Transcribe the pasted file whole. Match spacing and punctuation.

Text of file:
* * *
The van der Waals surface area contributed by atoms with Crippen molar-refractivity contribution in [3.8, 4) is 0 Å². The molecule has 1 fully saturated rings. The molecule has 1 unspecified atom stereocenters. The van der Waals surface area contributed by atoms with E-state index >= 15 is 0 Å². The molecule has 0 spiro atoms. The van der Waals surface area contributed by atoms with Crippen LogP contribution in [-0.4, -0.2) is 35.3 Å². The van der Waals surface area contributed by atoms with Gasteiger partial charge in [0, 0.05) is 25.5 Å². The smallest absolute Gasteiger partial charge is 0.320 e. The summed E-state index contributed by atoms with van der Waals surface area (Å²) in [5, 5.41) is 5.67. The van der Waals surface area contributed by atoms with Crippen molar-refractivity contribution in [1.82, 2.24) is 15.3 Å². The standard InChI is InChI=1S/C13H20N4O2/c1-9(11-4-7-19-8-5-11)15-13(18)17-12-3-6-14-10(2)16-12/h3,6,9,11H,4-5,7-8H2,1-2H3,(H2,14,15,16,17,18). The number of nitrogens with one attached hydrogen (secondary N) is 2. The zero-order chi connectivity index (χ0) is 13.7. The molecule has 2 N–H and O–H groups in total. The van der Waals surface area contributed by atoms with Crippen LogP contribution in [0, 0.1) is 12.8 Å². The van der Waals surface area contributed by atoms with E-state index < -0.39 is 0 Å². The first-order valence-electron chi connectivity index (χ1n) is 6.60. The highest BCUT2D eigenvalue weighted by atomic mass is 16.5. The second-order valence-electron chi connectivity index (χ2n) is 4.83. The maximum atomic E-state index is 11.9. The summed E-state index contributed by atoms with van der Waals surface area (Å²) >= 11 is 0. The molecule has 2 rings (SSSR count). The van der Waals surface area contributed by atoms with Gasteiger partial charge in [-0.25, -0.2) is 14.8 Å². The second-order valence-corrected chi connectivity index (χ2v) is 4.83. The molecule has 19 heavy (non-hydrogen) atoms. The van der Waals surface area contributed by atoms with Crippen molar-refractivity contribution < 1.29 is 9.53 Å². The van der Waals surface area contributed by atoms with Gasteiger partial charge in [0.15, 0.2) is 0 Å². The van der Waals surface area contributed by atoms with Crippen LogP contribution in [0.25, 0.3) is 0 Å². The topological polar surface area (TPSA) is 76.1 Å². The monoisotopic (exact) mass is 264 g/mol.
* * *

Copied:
The van der Waals surface area contributed by atoms with Crippen molar-refractivity contribution in [3.8, 4) is 0 Å². The molecule has 1 fully saturated rings. The molecule has 1 unspecified atom stereocenters. The van der Waals surface area contributed by atoms with E-state index >= 15 is 0 Å². The molecule has 0 spiro atoms. The van der Waals surface area contributed by atoms with Crippen LogP contribution in [-0.4, -0.2) is 35.3 Å². The van der Waals surface area contributed by atoms with Gasteiger partial charge in [0, 0.05) is 25.5 Å². The smallest absolute Gasteiger partial charge is 0.320 e. The summed E-state index contributed by atoms with van der Waals surface area (Å²) in [5, 5.41) is 5.67. The van der Waals surface area contributed by atoms with Crippen molar-refractivity contribution in [1.82, 2.24) is 15.3 Å². The standard InChI is InChI=1S/C13H20N4O2/c1-9(11-4-7-19-8-5-11)15-13(18)17-12-3-6-14-10(2)16-12/h3,6,9,11H,4-5,7-8H2,1-2H3,(H2,14,15,16,17,18). The number of nitrogens with one attached hydrogen (secondary N) is 2. The zero-order chi connectivity index (χ0) is 13.7. The molecule has 2 N–H and O–H groups in total. The van der Waals surface area contributed by atoms with Crippen LogP contribution in [0, 0.1) is 12.8 Å². The van der Waals surface area contributed by atoms with E-state index < -0.39 is 0 Å². The first-order valence-electron chi connectivity index (χ1n) is 6.60. The highest BCUT2D eigenvalue weighted by atomic mass is 16.5. The second-order valence-electron chi connectivity index (χ2n) is 4.83. The maximum atomic E-state index is 11.9. The summed E-state index contributed by atoms with van der Waals surface area (Å²) >= 11 is 0. The molecule has 2 rings (SSSR count). The van der Waals surface area contributed by atoms with Gasteiger partial charge in [-0.25, -0.2) is 14.8 Å². The second-order valence-corrected chi connectivity index (χ2v) is 4.83. The molecule has 19 heavy (non-hydrogen) atoms. The van der Waals surface area contributed by atoms with Crippen molar-refractivity contribution < 1.29 is 9.53 Å². The van der Waals surface area contributed by atoms with Gasteiger partial charge in [0.15, 0.2) is 0 Å². The van der Waals surface area contributed by atoms with Crippen LogP contribution in [0.25, 0.3) is 0 Å². The topological polar surface area (TPSA) is 76.1 Å². The monoisotopic (exact) mass is 264 g/mol.